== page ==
Tony, you have on several occasions mentioned your theatrical background - without telling us what this is. I'm sure I'm not the only one curious.

Trev, I was trying to keep it simple, to give the advice I would have liked when starting out. The books I mentioned are, in my opinion, better in that context than the many others. My context was the books which gave some idea how to perform the show (the best being Sharp and Edwards) and the best for technical tips for anyone building a frame (the best being Alexander and Edwin). There was nothing deeper than that.

I know there are many other books I could have mentioned - I have a whole library of the things - I was trying to avoid bogging the poor chap down with too much conflicting information. Some hopes.

Eek, your idea of just keeping the outline scenes in mind and ad libbing round them is fine for an experienced performer. It is bad advice for a beginner who needs the security of a throughly learned script. You should be able to concentrate on working the puppets without having to think what to say next.

Once you do know the script, backwards, forwards and sideways, then is the time to start deviating, adding bits, playing about with it.

A professional musician would never dream of appearing in public with a piece only partially learned. The greatest actors first learn their scripts. And it takes a speaker of genius to speak genuinely off the cuff.

Starting off in any entertainment, children's particularly, is pretty scary. Most of us suffer agonies of stage-fright. One of the surest ways of reducing the apprehension is to know exactly what you are doing. You should be rehearsed so that you know exactly what you are going to do, and exactly what you are going to say.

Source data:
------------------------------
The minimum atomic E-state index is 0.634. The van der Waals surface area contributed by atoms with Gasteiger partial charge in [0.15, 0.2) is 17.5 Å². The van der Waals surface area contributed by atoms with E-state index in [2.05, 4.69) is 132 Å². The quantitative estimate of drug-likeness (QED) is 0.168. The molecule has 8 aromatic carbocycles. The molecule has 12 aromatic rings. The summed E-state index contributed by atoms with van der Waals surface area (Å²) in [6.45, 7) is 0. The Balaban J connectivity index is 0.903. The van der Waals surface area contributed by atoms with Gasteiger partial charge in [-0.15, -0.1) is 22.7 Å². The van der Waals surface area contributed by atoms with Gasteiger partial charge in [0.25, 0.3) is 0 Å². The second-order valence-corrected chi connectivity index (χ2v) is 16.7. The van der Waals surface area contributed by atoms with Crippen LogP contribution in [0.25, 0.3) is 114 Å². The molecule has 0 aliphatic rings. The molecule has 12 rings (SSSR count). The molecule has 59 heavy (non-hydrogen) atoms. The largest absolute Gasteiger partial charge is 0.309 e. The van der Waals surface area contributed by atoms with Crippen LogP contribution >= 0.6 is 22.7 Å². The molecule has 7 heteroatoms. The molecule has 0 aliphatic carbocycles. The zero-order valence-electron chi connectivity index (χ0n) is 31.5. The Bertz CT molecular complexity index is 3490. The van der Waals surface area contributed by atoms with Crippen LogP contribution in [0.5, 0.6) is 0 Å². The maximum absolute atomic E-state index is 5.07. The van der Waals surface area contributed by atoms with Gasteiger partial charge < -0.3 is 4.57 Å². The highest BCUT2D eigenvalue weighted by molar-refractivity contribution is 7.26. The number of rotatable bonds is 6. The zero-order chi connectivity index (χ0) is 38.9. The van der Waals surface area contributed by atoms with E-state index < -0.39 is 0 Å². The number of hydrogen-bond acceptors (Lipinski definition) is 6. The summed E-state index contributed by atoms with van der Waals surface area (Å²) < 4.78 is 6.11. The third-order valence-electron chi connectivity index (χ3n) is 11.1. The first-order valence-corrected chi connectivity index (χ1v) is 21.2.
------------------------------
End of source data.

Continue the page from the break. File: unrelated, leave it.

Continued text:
This not only gives you confidence but, if you truly don't have to worry about what you are doing you are better able to concentrate on the audience and play t their reactions.

Chris vdC - yes, you are right. I had forgotten the Des Turner video published by the PJF. There are lots of useful routines on that DVD which could well inspire someone planning their own show. You can order it on their site I think Http://www.thepjf.com

I also agree with you that there's plenty to be getting on with before while waiting for May without having to resort to reading history.
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it's cool

Postby Trev » 15 Jan 2008, 19:58

That's cool Chris, I was just asking.
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Postby CvdC » 15 Jan 2008, 22:26

One thing more I would like to add to the idea of a well learned script. On watching video footage of various shows the thing I notice that most impresses is that in a good show there is no dithering about in what the puppet does. The moves are all quite precise and meaningfull. All exactly coordinated with what is said. When the puppets just randomly move about, stop for no apparent reason or have a bit of a nap on the playboard the whole show suffers.
I had a shot at learning contact juggling and was amazed at how effective pratice is for teaching the body to do quite complex movements.

I am an expert in starting out with Punch as I have been starting out for over twenty years now. I would agree that a very simple fundamental script, with as few puppets as you can get away with, learnt in detail, both moves and words (with swazzle) is the way to develop a show. When Judy brings up that baby you need to know exactly what you are going to do with it, how many times you will walk it across the stage and at what point you will throw it out the window. So when you are performing you don't need to think about it. (I'm reiterating what Chris has just written above.)

Many times I have heard it said that you know when you have done a good show when you have lost all self consciousness during the show. The pupets take over, responding to the audience directly rather than the performer.
Last edited by CvdC on 21 Jan 2008, 22:39, edited 2 times in total.
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Postby Tony James » 16 Jan 2008, 12:38